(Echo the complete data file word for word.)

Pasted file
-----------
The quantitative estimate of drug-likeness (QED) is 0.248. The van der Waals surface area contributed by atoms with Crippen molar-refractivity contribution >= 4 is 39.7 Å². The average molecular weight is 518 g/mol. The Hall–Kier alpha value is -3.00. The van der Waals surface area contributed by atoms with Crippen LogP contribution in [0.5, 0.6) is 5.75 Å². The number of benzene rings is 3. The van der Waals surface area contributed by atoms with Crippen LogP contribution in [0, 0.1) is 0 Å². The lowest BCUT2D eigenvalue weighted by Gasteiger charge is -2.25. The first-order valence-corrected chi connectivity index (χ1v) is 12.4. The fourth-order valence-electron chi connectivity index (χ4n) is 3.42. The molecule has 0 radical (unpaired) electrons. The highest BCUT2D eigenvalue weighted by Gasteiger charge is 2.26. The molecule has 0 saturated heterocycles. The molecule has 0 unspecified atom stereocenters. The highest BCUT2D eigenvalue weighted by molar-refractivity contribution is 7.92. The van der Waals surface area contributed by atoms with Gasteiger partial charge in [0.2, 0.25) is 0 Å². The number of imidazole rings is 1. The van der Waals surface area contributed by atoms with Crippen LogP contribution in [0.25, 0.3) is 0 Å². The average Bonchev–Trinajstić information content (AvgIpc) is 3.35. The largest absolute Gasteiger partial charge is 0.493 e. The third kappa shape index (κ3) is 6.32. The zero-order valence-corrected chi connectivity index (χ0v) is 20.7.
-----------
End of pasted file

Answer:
The quantitative estimate of drug-likeness (QED) is 0.248. The van der Waals surface area contributed by atoms with Crippen molar-refractivity contribution >= 4 is 39.7 Å². The average molecular weight is 518 g/mol. The Hall–Kier alpha value is -3.00. The van der Waals surface area contributed by atoms with Crippen LogP contribution in [0.5, 0.6) is 5.75 Å². The number of benzene rings is 3. The van der Waals surface area contributed by atoms with Crippen LogP contribution in [0, 0.1) is 0 Å². The lowest BCUT2D eigenvalue weighted by Gasteiger charge is -2.25. The first-order valence-corrected chi connectivity index (χ1v) is 12.4. The fourth-order valence-electron chi connectivity index (χ4n) is 3.42. The molecule has 0 radical (unpaired) electrons. The highest BCUT2D eigenvalue weighted by Gasteiger charge is 2.26. The molecule has 0 saturated heterocycles. The molecule has 0 unspecified atom stereocenters. The highest BCUT2D eigenvalue weighted by molar-refractivity contribution is 7.92. The van der Waals surface area contributed by atoms with Gasteiger partial charge in [0.2, 0.25) is 0 Å². The number of imidazole rings is 1. The van der Waals surface area contributed by atoms with Crippen LogP contribution in [0.25, 0.3) is 0 Å². The average Bonchev–Trinajstić information content (AvgIpc) is 3.35. The largest absolute Gasteiger partial charge is 0.493 e. The third kappa shape index (κ3) is 6.32. The zero-order valence-corrected chi connectivity index (χ0v) is 20.7.